Oxford Dictionaries has set a new precedent for its word of the year 2015 after judges chose a non-alphabetical symbol for the first time with an emoji.
Eschewing more traditional frontrunners such as ‘Brexit’, ‘refugee’ and ‘ad blocker’ the wordsmiths plumped for the tears of joy smiley face emoticon instead, a symbol which has become synonymous with text messaging over the past year.
Casper Grathwohl, president of Oxford Dictionaries, said: “You can see how traditional alphabet scripts have been struggling to meet the rapid-fire, visually focused demands of 21st century communication.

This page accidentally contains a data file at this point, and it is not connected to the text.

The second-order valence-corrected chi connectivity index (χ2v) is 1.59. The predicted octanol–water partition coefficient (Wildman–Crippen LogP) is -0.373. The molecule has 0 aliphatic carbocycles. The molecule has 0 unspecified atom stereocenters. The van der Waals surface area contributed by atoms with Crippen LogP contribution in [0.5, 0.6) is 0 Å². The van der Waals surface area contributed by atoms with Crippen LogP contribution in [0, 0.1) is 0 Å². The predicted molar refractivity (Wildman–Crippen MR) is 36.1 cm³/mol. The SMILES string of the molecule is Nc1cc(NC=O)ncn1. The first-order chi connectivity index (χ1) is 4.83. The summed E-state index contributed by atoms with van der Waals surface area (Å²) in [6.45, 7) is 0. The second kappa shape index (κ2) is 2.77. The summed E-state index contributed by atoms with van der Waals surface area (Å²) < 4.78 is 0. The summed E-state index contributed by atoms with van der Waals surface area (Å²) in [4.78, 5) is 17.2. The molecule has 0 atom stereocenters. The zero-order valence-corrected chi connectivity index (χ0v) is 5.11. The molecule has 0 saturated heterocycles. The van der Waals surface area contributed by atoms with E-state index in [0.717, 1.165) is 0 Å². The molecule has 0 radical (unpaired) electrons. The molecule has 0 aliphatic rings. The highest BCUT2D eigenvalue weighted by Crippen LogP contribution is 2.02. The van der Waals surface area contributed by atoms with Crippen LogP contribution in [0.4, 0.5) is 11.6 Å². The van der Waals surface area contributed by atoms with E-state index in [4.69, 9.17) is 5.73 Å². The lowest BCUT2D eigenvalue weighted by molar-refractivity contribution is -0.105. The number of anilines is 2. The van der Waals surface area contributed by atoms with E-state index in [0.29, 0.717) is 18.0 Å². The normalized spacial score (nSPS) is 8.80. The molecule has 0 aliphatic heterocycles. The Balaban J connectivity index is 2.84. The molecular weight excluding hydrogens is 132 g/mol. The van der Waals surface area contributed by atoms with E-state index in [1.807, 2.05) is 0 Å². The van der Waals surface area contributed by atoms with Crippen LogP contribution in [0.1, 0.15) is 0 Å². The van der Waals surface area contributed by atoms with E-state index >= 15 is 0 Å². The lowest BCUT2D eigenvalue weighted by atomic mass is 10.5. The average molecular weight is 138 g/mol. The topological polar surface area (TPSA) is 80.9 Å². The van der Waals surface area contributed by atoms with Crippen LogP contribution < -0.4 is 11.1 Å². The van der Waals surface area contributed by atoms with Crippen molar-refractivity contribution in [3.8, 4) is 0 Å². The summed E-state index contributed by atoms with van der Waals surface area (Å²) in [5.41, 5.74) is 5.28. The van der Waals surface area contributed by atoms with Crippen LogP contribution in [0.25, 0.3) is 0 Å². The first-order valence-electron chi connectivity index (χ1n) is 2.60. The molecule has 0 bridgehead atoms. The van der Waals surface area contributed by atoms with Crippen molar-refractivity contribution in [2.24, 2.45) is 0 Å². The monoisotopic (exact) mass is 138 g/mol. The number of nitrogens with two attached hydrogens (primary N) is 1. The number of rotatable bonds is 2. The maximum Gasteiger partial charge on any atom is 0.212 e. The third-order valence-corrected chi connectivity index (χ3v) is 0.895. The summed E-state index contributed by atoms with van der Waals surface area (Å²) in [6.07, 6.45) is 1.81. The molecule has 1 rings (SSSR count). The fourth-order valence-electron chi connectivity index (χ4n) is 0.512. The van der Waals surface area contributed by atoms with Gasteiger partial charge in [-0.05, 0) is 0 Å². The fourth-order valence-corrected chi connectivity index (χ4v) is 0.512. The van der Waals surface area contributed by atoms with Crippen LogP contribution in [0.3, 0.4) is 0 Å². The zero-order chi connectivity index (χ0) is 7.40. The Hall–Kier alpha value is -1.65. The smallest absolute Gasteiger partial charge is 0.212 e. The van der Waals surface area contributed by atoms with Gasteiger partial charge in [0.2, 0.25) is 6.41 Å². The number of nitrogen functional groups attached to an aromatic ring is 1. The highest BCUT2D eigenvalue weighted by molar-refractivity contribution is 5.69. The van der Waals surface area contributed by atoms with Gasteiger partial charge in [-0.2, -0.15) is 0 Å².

“It's not surprising that a pictographic script like emoji has stepped in to fill those gaps - it's flexible, immediate, and infuses tone beautifully. As a result emoji are becoming an increasingly rich form of communication, one that transcends linguistic borders.
“When Andy Murray tweeted out his wedding itinerary entirely in emoji, for example, he shared a subtle mix of his feelings about the day directly with fans around the world. It was highly effective in expressing his emotions.”
It’s been a great year for the tears of joy emoji with its usage having grown four-fold over the past year in Britain to account for a fifth of all emojis sent after it became the most widely used icon in the world last year, according to research by Oxford University Press and SwiftKey.